The Rapid Elearning Blog

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Years ago when I did video production, it seemed that every one of my customers wanted the final video to be like an MTV music video—fast moving with quick cuts.  They didn’t seem to care much about whether or not that was the right approach; they just knew they wanted it to be like MTV. By the way, this was back when MTV actually showed music videos.

That was challenging enough because not every subject required an MTV-type video.  However, a bigger challenge was when they had those expectations for the product but never shared them with me.  I’d only find out later down the road that the project didn’t turn out the way they had envisioned it.

What’s in Your Client’s Head?

In today’s media-rich world, we’re exposed to all sorts of multimedia which helps inspire ideas for elearning course, but it also can create customer expectations.  This can be a challenge when working with customers because many of them have preconceived ideas of what they want, whether or not it’s appropriate to the course or you have the resources to deliver it.

Also because they’re exposed to so much multimedia, they may have a mental model of what they want, but they’re not quite sure how to explain it.  In those cases, they get more clarity by seeing things they DON’T want versus being able to identify what it is they DO want. Of course this can waste a lot of time if they’re waiting for you to design something before they tell you they don’t like it.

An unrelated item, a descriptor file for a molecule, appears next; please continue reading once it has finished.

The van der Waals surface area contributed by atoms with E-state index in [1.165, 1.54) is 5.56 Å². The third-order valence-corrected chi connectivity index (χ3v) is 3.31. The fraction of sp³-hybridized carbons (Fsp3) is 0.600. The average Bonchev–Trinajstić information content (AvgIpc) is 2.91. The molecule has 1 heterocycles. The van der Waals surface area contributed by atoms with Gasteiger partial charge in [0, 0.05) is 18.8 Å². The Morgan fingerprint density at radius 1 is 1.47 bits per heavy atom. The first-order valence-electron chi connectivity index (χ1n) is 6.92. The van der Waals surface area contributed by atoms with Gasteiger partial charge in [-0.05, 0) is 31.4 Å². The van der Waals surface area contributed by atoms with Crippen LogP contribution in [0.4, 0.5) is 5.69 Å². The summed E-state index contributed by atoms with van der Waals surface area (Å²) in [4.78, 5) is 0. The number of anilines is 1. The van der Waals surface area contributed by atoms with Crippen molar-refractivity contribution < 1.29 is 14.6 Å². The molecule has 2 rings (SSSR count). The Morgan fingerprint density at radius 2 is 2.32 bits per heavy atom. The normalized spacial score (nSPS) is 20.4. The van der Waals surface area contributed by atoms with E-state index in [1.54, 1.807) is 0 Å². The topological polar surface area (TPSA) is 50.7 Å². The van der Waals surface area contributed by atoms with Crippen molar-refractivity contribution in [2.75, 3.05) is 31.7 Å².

Get Them to Empty Their Cup

The Rapid E-Learning Blog - what's in the client's head

Before you invest too much time in prototyping some mock ups, get them to empty their cups, so to speak.  Have them share as much as possible.  Ask them to show you examples of what courses they like or have seen.  Odds are that if they have a strong idea about what they want to do, then most likely they’ll have examples to pull from.

It’s also important to get a sense of their expectations.  For example, if you’re working with a rapid elearning tool and they’re showing you something that has to be custom programmed in Flash, it’s good to know this before you invest too much time on the project.

Give Them Some Examples

The Rapid E-Learning Blog - show some good examples

Come prepared.  Have some prototypes and treatments ready to share.  After they share what they envision, pull out your demos.

I usually have three basic treatments that range from a nice-looking but simple course to something very interactive.  This lets them see the options and it gives me a way to discuss the time required to build the different types of courses.

Provide a list of diverse elearning examples where they can see different approaches to elearning.  Have them pick out the ones they like and the ones they don’t like and identify how they distinguished them.

It’s also a great way to identify different types of interactivity and approaches you can take with the course.

Brainstorm with Them

The Rapid E-Learning Blog - normal looking people